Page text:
Why do older people enjoy food so much?

April 9, 2010


Today I took part in what has become a regular ritual for me and my family, eating lunch with my Nanna. One of the wonderful things that has developed over the last few years in my family has been a tradition of eating together. When my Nanna and Grandpa were younger (in their 60s and 70s) they lived about one hundred miles drive away, as they grew older into their 80s they took a big step in selling up their long-standing home and moving down to Sheffield to be with the rest of the family. It was a journey that my Grandpa found difficult to adjust to and within a year he had passed away to a better place. 

My Nanna, alternatively has adjusted well to the change and now approaches her ninety-second birthday this summer! She is frail, but my parents are brilliant with her and we regularly meet either at home or in a pub or restaurant to eat a sunday lunch together. It’s something very simple, but somehow especially fulfilling to come together at the table. It is a place of equality we all sit at the same level around the same table. It’s also a place of inclusion, of the senses and of communal warmth. We are a family together, old and younger. We are a tribe. 

Today, I took my Nanna out on my own and we had a splendid roast dinner at a local restaurant where the owners and staff, who are Thai and  English locals, are incredibly gentle, polite and kind with my Grandmother. It is  really encouraging and inspiring thing to see. Strangers being kind to others – respecting the elderly and helping the frail. 

Now here’s the thing, when I eat with older people although it is true they tend to eat less (although my Nanna polished off a dinner as big as mine today. It’s important to note she is just over 5′ and I am healthily over 6′), they still really enjoy their food! 

“Mmhhm…now that was a tasty piece of ham, today!” Nanna assured me with what seemed to be a highlight of the meal already lodging in her fading memory. 


My question is: Why do older people still enjoy their food? 

What’s the purpose of this phenomenon? I mean surely biologically from an evolutionary point of view after people reach a certain age they have fulfilled their evolutionary role in sustaining the gene pool. Admittedly, even now as frail as my Nan is, she can’t physically look after the rest of the family, but she still cares and takes an interest and offers a wise word of counsel or encouragement from time to time that helps you to realise that there is more to life than rushing to accomplish the next goal or task. But to be fair my Nanna now needs much more looking after by my parents (and occasionally I) than she can physically care for others. It’s the natural course of things. We are very glad and fortunate to have this privilege of being able to share with her, her verve for life, dynamism and cheerful company.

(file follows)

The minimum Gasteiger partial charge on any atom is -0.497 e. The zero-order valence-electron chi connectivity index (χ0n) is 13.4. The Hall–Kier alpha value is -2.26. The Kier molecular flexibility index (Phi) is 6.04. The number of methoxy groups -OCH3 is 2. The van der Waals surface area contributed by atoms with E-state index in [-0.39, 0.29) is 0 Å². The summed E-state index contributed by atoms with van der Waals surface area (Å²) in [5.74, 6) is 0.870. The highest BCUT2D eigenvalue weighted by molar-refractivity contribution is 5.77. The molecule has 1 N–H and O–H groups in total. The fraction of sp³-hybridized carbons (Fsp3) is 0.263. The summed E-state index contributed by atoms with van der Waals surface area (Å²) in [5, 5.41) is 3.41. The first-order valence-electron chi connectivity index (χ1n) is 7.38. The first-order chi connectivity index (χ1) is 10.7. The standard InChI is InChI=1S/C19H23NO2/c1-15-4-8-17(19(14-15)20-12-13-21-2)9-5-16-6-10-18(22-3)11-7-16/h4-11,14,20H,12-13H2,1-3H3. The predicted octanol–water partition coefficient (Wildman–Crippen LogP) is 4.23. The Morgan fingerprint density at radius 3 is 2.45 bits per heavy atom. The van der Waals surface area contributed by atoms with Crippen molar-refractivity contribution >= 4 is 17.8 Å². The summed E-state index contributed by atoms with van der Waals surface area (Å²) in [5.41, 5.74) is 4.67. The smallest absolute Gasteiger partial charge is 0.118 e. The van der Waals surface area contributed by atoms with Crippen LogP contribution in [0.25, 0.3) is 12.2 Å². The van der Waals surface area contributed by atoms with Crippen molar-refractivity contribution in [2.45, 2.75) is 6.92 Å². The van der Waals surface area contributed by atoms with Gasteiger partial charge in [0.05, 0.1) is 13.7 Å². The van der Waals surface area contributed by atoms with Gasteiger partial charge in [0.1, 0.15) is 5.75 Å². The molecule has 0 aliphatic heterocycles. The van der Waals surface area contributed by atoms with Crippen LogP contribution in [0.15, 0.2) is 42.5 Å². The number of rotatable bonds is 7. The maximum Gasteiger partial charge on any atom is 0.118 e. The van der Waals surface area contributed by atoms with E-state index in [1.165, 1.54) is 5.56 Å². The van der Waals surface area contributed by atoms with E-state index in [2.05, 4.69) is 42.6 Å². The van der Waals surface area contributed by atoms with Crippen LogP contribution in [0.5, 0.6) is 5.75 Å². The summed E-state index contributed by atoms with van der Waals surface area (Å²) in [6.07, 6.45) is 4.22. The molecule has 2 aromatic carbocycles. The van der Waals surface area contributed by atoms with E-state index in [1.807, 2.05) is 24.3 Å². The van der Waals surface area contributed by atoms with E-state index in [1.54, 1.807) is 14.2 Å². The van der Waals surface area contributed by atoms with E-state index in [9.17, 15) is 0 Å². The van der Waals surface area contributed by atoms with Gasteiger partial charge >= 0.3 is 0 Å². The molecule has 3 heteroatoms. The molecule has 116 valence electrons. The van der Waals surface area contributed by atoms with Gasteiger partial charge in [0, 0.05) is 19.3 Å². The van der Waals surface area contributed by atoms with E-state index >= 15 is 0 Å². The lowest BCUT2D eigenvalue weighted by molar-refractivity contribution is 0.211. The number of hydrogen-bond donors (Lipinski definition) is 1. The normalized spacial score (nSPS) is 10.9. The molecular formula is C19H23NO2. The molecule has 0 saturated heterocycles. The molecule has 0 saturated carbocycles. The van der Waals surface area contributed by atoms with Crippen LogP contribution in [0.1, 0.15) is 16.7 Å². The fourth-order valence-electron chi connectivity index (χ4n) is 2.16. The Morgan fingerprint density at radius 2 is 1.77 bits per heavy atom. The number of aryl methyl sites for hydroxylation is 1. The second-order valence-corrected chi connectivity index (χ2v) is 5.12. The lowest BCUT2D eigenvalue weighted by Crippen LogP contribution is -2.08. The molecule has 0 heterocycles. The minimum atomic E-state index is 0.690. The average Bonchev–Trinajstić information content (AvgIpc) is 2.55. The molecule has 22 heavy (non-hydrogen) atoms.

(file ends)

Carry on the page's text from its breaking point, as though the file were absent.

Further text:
Two elderly Italian sisters at work in the Kitchen

So why the obvious pleasure and delight at eating food? Why don’t you ever hear an older person say: 

“Dinner!! Dinner!! I’ve spent the last 70 years of my life eating dinners and lunch and breakfast! Three meals a day! I’ve had a life time of meals the last thing I want now is another dinner!” 

or “Food? I’m so bored with food. I can take it our leave it.”  

You don’t do you? At least I’ve never heard it happen. So, even when human’s withdraw from the wider competitive contributions to society that the world often judges us on – What do you earn? How many sales have you made? How many packages have you delivered? How many children have passed their exams?  How big is your house? Where do you holiday? Is your car a German designer model etc? People still can experience great pleasure and comfort in the smaller things of life, like a well-cooked meal and some good company. It’s a reassuring fact that in spite of great suffering this world remains a place of enjoyment and beauty, regardless of our economic value to the rest of society, whether we are young childen or old adults or any age between. 

When I was training to be a Religious Education teacher, one of the core subjects of the curriculum was what is called: “The Problem of  Suffering”. That is: If God is all loving, all-knowing and all-powerful, than why is there so much suffering in the world? Why doesn’t God do something about it? 

To be honest that’s a great question to explore thoroughly with young people in their mid to late teens. It raises a lot of debate, interaction and for many a rejection of the concept of God. I think it’s also a really important question for religious people to seriously think about and to hear others when they cry out that they can’t believe because of all the pain in the world. But there is also I think it is reasonable to say, another problem: ‘The Problem of Pleasure’. Perhaps it would good for us sometimes to ask the question: Why is this world so full of pleasure, sounds, colours, tastes, smells, feelings, beauty and light? 

I haven’t found this question in a text-book, but it still puzzles me and inspires me to think and laugh at the wonder of the world. Why all this beauty and sensual enjoyment? Why does my Nan look forward to lunch as much at 91 as she did at eleven years old or when she was twenty-three or forty-three?

I don’t know why, but it’s great that she does. It’s a funny experience, but one I am so grateful for, the chance to eat and chat regularly with my Grandmother at the meal table. I feel so blessed to have these opportunities and doubly so because I know that my Nanna enjoys them too.

(Apology: By the way the above photos haven’t been taken be me. They are from a stock images portfollio. Sorry!)


One comment

  1. But it’s TRUE – I’ve noticed that too and seriously we DO worry when anyone actually loses interest in eating – it does seem that they wish to withdraw from us.

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